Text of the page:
Packaging isn’t the only vertical benefiting from latex technologies. Prezzano notes that as latex technology continues to improve, its versatility will only get more impressive. “We have roll-to-roll as well as rigid [on one device.] One moment you’re printing signage polyester, then cotton, then backlit, then a vehicle wrap, then a wood door — all on the same product. People wanted more flexibility than latex offered before, and now we have it. We definitely see a trend in that direction, where people like the idea of doing all that on one device.”
Textiles is also an area that aqueous and latex inks are starting to make further inroads into, Prezzano says. Dye-sublimation inks, of course, work well with polyester substrates, but doesn’t always print well on linens or cottons. New innovations in inks have opened up new areas of décor, allowing for applications, such as personalized home textiles with patterns or colors personalized to a company, a brand or even an individual.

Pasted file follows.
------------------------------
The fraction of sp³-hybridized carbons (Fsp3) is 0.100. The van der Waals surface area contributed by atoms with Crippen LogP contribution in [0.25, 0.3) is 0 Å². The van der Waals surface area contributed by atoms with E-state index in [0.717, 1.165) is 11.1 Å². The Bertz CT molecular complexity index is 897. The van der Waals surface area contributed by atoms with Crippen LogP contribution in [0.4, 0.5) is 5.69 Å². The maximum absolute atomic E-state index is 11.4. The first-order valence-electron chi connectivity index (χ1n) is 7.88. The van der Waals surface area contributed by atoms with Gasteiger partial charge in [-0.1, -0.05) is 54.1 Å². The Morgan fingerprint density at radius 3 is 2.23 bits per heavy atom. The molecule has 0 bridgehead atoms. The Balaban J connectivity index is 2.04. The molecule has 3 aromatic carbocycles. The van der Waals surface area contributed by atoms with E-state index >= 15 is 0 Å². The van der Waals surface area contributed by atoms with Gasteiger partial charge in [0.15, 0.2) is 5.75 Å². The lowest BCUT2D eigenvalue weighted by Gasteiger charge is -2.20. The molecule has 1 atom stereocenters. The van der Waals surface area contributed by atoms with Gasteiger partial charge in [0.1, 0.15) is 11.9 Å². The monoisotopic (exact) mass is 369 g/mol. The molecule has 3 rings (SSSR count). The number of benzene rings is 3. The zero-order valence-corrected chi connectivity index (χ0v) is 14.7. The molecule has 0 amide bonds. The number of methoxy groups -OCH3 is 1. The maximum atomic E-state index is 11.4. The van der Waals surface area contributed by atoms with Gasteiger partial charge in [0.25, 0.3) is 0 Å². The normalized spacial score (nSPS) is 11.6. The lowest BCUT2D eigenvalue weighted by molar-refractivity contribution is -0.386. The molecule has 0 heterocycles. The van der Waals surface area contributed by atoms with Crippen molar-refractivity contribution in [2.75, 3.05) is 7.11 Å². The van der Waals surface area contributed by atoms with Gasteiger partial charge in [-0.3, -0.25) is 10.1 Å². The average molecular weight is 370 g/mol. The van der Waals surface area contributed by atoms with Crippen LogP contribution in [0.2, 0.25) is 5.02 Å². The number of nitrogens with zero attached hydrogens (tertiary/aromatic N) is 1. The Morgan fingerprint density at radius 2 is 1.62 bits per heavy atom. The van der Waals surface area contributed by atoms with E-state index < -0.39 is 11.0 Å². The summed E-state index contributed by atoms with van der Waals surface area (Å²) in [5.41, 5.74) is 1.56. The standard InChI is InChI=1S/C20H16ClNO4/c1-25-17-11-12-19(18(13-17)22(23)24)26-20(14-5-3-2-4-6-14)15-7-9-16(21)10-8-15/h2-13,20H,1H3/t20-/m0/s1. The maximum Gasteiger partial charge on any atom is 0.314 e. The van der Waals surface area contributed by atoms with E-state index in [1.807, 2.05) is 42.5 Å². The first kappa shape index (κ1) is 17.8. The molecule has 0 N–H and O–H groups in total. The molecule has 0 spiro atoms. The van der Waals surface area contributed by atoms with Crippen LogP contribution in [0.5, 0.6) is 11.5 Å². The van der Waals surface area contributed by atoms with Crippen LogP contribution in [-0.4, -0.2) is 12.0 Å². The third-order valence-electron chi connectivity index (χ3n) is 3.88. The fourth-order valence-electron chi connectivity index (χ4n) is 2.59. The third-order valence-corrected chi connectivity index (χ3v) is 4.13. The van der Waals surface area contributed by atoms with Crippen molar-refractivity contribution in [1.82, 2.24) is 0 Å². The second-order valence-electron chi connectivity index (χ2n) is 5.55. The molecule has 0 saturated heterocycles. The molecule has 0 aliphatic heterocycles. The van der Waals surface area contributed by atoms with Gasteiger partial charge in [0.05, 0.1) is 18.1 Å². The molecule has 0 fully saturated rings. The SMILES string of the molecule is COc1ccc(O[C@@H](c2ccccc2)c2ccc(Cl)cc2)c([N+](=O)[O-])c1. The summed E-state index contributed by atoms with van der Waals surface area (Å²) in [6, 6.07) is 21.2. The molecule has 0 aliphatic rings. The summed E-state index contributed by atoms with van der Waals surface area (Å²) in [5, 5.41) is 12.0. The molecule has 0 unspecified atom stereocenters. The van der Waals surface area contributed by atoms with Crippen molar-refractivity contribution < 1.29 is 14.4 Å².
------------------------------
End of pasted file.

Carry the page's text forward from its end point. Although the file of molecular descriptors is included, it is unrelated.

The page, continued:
“We’re seeing an explosion in interior décor,” Johansen notes, “where architects and designers are looking at every surface in a facility as a potential art board.” He cites examples of hospitals and doctor’s offices buying more wide-format printing than ever before, using these technologies to cover every available surface, including elevators, walls, floors and other surfaces to help communicate messages everywhere a visitor might look. “We’re seeing a real explosion in the use of this type of inkjet.”
The Sweet Spot
Like with any other technology, aqueous and latex devices aren’t necessarily going to be perfect for every application. This is why it is important for a shop to really understand what they want and need before investing in a technology, explains John Kaufman, senior marketing specialist, Canon Solutions America.
“Customers want bigger, faster, cheaper — that’s the holy grail,” Kaufman says. “Customers want to print bigger, and they need it faster because turnaround times are getting shorter and shorter. We live in an ‘I need it now society,’ so turnaround times are key.” However, he says, bigger and faster can’t come at the expense of a high-quality print. And that is where knowing the strengths and weaknesses of each of the digital technologies is crucial to knowing where to send a job when it’s time to go into production.